Walz has partnered with groups like the Iraq and Afghanistan Veterans of America to push legislation on things like veterans suicide prevention, a bill moving through Congress right now. IAVA endorsed his ranking membership bid, and its legislative director, Alex Nicholson, said Walz did a “really noble job” of balancing the need for oversight with his political allegiances during the VA scandal.
“By being aggressive, by making clear that he will be VA’s best friend and worst critic if he has to be, that played a significant role in keeping those charges of hyper partisanship away from that committee,” he said.
Minnesota Rep. Collin Peterson — the ranking member of the Agriculture panel — said Walz consulted with him as he ran for the VA leadership post, and said he had warned Walz that bucking the seniority system could hurt him with some members of the Democratic caucus.
But Peterson was backing his candidacy anyway, and not only because he thinks Walz is qualified: he said it would be good politics to put someone like Walz — a rural Democrat — in a leadership position on a high-profile committee like VA.
“Politically, it would be very good for us to have him a position like that, for us in rural America,” he said. “If we’re ever going to win back seats in rural America, it’s going to be because we have people like Tim Walz in these positions.”
But while Walz is clearly looking to expand his legislative workload, he isn’t necessarily jumping at the chance to do the same on the political end. He brushed off early speculation he could make a gubernatorial run in 2018, and isn’t committed to repeating the role he played in Democrats’ 2014 strategy next cycle.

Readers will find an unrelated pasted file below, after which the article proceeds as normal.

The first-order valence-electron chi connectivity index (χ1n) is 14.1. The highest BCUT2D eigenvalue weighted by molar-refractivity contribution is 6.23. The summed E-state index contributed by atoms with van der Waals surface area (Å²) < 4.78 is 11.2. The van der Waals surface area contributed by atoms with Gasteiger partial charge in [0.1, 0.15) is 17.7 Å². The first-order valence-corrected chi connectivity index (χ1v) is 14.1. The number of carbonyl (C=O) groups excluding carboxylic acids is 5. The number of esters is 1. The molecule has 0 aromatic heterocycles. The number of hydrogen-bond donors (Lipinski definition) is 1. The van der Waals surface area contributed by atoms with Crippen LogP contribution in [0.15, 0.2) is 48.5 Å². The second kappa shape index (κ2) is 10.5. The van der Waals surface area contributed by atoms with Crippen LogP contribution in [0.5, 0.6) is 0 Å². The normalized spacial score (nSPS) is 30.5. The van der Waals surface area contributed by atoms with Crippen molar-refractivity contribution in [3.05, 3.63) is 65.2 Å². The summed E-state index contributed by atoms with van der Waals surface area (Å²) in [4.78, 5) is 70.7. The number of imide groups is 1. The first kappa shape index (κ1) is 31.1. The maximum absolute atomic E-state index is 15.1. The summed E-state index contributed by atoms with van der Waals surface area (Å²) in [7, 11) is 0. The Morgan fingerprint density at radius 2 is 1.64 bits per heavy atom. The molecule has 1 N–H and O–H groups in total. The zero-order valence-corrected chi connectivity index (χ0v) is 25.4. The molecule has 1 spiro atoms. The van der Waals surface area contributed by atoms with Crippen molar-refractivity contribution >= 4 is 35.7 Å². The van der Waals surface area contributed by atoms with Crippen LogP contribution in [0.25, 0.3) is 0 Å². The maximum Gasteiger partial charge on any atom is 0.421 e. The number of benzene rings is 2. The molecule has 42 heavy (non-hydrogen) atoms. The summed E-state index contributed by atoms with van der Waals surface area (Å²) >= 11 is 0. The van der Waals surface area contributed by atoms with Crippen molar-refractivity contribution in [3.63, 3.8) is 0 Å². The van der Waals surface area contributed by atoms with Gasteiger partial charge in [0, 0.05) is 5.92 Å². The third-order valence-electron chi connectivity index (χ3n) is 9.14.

Walz ran the Democratic Congressional Campaign Committee’s Frontline Program this year, designed to provide strategic advice to 26 Democrats in swing or Republican-leaning districts around the country. At least 14 of them won re-election. Walz said it’s hard to be too happy with that result (“It’s kind of the equivalent as a football coach of saying, we just got beat 48-7 and I’m praising the punting game”) and he said he would “have to give it a lot of thought” if offered the job again.
“These were personal friends who my staff and I helped work, and they ran spectacular campaigns in a very challenging environment, and I like that part of it,” he said. “I’m not particularly enamored with the deep politics that go with it. Every foray I get into that, much like this VA position, I walk away saying there’s a better way to do this.”